By Lindsay Toler
By Chad Garrison
By Allison Babka
By Lindsay Toler
By Jake Rossen
By Lindsay Toler
By Kelsey McClure
By Lindsay Toler
"That was a human being they shot, not some animal on the street," says Barry Laboube (pronounced "Laboo"). A construction worker for most of his 49 years, Barry looks far from delicate, yet he trembles as he talks about his only son. Barry keeps repeating, "He knew better. It was just a stupid thing that happened."
It is midafternoon, the Friday before Halloween, exactly a month since Jason was killed. Barry has just come from the foot of New Market Street, down near the river, where he works as a crane operator. At a table just inside the door of Parodi's, a bar and grill at Ninth and Tyler streets, Barry brings out a pack of pictures. There's a beaming, dark-haired boy of 9, hugging a dog. "He had chickenpox," says Barry, explaining the spots on Jason's face. "And that's Max. He loved that dog."
There's Jason as a Tiger Cub in Troop 585, Arnold. An older Jason in the beige uniform of the Boy Scouts. "He had 31 merit badges," says Barry, who was an assistant scoutmaster in his son's troop. "Jason was a Life Scout and only had to do his project to make Eagle, but he lost interest. The cars and the girls took over." Jason was buried with those merit badges, says Barry, along with a Moon Pie; Moonpie was a nickname, somehow connected to a bawdy scene in a movie. And there's Jason in another uniform, that of a drum-and-bugle corps, in which he played snare drum.
Finally there's Jason standing in the driveway with his first car, a 1990 Chevy Cavalier, a 16th-birthday present from his folks, Barry and Barbara. After Jason totaled the Cavalier, he got an '85 Ford Mustang. "We ended up having to garage that car," says Barry. "Jason lost his license for a year -- too many tickets. But he still got around. He had a bunch of friends -- I mean a bunch. He never lacked for transportation -- the phone was always ringing."
When teenage boys change, as they sometimes will, from pliant and respectful to obstinate and surly, it is usually a gradual transition. It's rare that a parent can pinpoint a particular incident that signals the phase, but Barry believes he knows when Jason started down the path that dead-ended in Marine Villa. At 15, Jason had a skateboard accident, and Barry thinks the accident altered his son's state of mind: "He suffered a concussion and was in the hospital for three days. After that, he started having problems. He became depressed, and he was having problems at school. We took him to a counselor, and the counselor said he had attention-deficit disorder. We think it was around this time, his sophomore year, that he turned to drugs, mainly pot."
Jason was caught up in the whirlwind of high-school society, especially after he got his license and his car. There were parties on weekends and an ever-rotating roster of new friends. He loved the raves (all-night alcohol-free dance parties where ecstasy, Special K [ketamine, an anesthestic] and other choice drugs of the culture are freely available) in St. Louis' Loft District downtown and kept his feelers out for any news of one. Even after he lost his license, he found ways to get to the city and rave. "His friends were always coming by," says Barry. "We didn't know the good ones from the bad ones. You don't know. You've got to give them freedom, but how much? You can't constantly supervise."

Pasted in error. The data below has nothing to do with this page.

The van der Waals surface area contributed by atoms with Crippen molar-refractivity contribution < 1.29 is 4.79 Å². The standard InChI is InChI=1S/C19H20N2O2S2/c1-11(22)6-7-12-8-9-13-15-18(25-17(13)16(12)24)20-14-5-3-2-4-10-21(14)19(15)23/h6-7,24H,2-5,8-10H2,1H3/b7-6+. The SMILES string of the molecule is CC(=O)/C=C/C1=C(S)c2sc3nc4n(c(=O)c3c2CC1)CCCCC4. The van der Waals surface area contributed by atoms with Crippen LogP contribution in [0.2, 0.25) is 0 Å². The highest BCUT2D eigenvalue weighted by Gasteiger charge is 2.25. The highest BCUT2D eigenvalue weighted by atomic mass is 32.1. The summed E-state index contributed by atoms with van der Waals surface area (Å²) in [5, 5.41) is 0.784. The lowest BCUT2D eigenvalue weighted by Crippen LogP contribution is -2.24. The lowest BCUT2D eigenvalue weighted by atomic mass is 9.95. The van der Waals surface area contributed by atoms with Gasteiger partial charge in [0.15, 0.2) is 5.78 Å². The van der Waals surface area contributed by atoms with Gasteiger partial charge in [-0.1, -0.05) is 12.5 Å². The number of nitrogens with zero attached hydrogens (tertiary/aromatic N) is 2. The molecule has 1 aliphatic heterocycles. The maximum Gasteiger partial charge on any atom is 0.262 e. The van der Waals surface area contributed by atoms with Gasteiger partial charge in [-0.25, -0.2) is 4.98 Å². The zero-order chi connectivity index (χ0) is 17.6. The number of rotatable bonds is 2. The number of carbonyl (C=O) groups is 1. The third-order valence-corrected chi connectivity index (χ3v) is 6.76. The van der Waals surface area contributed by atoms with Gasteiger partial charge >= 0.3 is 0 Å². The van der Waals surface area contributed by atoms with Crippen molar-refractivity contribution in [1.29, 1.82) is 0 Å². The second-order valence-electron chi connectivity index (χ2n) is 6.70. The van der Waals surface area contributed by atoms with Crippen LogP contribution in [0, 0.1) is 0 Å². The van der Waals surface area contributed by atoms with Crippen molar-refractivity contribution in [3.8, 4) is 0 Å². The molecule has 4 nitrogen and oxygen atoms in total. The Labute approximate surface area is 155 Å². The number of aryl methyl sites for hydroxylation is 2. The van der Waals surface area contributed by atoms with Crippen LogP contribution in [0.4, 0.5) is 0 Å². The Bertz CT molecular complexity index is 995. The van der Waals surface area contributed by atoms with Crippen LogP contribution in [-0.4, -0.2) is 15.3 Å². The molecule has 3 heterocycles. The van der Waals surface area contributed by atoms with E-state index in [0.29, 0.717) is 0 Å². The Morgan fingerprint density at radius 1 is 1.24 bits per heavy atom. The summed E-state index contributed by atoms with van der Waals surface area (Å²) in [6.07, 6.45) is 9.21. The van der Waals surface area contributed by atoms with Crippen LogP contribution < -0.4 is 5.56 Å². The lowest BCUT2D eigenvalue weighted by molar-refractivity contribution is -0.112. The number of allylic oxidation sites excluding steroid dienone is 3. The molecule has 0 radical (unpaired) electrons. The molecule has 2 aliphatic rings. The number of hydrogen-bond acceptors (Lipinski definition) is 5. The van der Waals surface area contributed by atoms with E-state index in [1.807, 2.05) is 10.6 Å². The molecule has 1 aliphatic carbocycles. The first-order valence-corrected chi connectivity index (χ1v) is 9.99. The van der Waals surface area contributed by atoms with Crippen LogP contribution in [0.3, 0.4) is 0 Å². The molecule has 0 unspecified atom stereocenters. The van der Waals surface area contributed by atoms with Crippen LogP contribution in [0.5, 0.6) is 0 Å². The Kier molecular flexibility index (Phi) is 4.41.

Even without full-time surveillance, however, Jason's parents couldn't help but notice the smell of pot. And so it was that while Jason was still in high school, Barry and Barbara began looking into a rehab facility for their son, settling on the Highland Center. "He had a problem with pot," says Barry. "I know he wanted to stop, but peer pressure's a hard thing."
Jason straightened out enough to graduate with the class of '99 from Seckman Senior High School in Imperial. There is no record of his involvement in any extracurricular activities.
By the fall of 1999, many of Jason's friends had gone on to college or enlisted in the military. Jason tried to join the Army in December but was turned down because of his asthma. Eventually he enrolled in ITT Technical Institute in Arnold. "He loved music," says Barry. "He went to concerts, and he wanted to work the soundboard, the mixer, as a career. But he didn't apply himself at that school. He had dropped out, though at the time of his ... his death, he intended to go back."
Around this time, Barry and Barbara, alarmed by Jason's continued pot use, decided that he needed a shock to the system. It happened at home. "It comes to a point," says Barry, "you don't know what to do, and that's the point we were at. We called the police, and they came and took him in, and when they searched him, they found a small amount of marijuana.
"Oh, he was mad," says Barry, recalling Jason's reaction at being turned in, "but we were trying to get him to stop what was going on. He was a good kid, but he was taking the wrong road."